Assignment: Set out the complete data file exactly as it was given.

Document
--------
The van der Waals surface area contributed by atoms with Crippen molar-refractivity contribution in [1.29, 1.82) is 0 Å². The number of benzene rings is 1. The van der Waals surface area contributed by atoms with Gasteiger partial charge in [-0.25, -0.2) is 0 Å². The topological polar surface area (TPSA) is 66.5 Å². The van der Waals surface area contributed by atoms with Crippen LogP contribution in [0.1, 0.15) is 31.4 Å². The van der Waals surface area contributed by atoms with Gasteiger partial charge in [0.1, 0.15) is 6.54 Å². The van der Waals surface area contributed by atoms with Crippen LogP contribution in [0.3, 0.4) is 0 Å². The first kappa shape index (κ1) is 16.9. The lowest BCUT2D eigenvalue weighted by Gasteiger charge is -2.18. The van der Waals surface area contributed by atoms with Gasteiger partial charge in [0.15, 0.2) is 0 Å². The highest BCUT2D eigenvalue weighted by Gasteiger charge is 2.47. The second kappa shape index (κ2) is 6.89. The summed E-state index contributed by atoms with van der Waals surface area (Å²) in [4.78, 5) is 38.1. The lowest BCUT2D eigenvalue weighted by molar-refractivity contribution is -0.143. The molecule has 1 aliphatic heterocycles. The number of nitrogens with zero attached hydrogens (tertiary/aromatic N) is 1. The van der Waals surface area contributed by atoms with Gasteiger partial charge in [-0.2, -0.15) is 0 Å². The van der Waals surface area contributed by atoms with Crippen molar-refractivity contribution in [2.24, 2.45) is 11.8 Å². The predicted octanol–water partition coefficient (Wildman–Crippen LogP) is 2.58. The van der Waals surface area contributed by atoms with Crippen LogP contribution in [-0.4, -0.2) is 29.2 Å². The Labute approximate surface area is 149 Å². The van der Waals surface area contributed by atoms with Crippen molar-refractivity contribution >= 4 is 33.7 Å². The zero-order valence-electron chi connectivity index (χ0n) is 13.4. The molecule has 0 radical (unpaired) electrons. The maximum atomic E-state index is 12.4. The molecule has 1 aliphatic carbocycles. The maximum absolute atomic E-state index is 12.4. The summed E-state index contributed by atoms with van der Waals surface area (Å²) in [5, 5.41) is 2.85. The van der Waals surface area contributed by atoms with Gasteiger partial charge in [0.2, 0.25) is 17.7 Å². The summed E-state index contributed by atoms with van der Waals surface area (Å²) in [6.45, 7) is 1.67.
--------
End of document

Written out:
The van der Waals surface area contributed by atoms with Crippen molar-refractivity contribution in [1.29, 1.82) is 0 Å². The number of benzene rings is 1. The van der Waals surface area contributed by atoms with Gasteiger partial charge in [-0.25, -0.2) is 0 Å². The topological polar surface area (TPSA) is 66.5 Å². The van der Waals surface area contributed by atoms with Crippen LogP contribution in [0.1, 0.15) is 31.4 Å². The van der Waals surface area contributed by atoms with Gasteiger partial charge in [0.1, 0.15) is 6.54 Å². The van der Waals surface area contributed by atoms with Crippen LogP contribution in [0.3, 0.4) is 0 Å². The first kappa shape index (κ1) is 16.9. The lowest BCUT2D eigenvalue weighted by Gasteiger charge is -2.18. The van der Waals surface area contributed by atoms with Gasteiger partial charge in [0.15, 0.2) is 0 Å². The highest BCUT2D eigenvalue weighted by Gasteiger charge is 2.47. The second kappa shape index (κ2) is 6.89. The summed E-state index contributed by atoms with van der Waals surface area (Å²) in [4.78, 5) is 38.1. The lowest BCUT2D eigenvalue weighted by molar-refractivity contribution is -0.143. The molecule has 1 aliphatic heterocycles. The number of nitrogens with zero attached hydrogens (tertiary/aromatic N) is 1. The van der Waals surface area contributed by atoms with Gasteiger partial charge in [-0.2, -0.15) is 0 Å². The van der Waals surface area contributed by atoms with Crippen molar-refractivity contribution in [2.24, 2.45) is 11.8 Å². The predicted octanol–water partition coefficient (Wildman–Crippen LogP) is 2.58. The van der Waals surface area contributed by atoms with Crippen LogP contribution in [-0.4, -0.2) is 29.2 Å². The Labute approximate surface area is 149 Å². The van der Waals surface area contributed by atoms with Crippen molar-refractivity contribution >= 4 is 33.7 Å². The zero-order valence-electron chi connectivity index (χ0n) is 13.4. The molecule has 0 radical (unpaired) electrons. The maximum atomic E-state index is 12.4. The molecule has 1 aliphatic carbocycles. The maximum absolute atomic E-state index is 12.4. The summed E-state index contributed by atoms with van der Waals surface area (Å²) in [5, 5.41) is 2.85. The van der Waals surface area contributed by atoms with Gasteiger partial charge in [0.2, 0.25) is 17.7 Å². The summed E-state index contributed by atoms with van der Waals surface area (Å²) in [6.45, 7) is 1.67.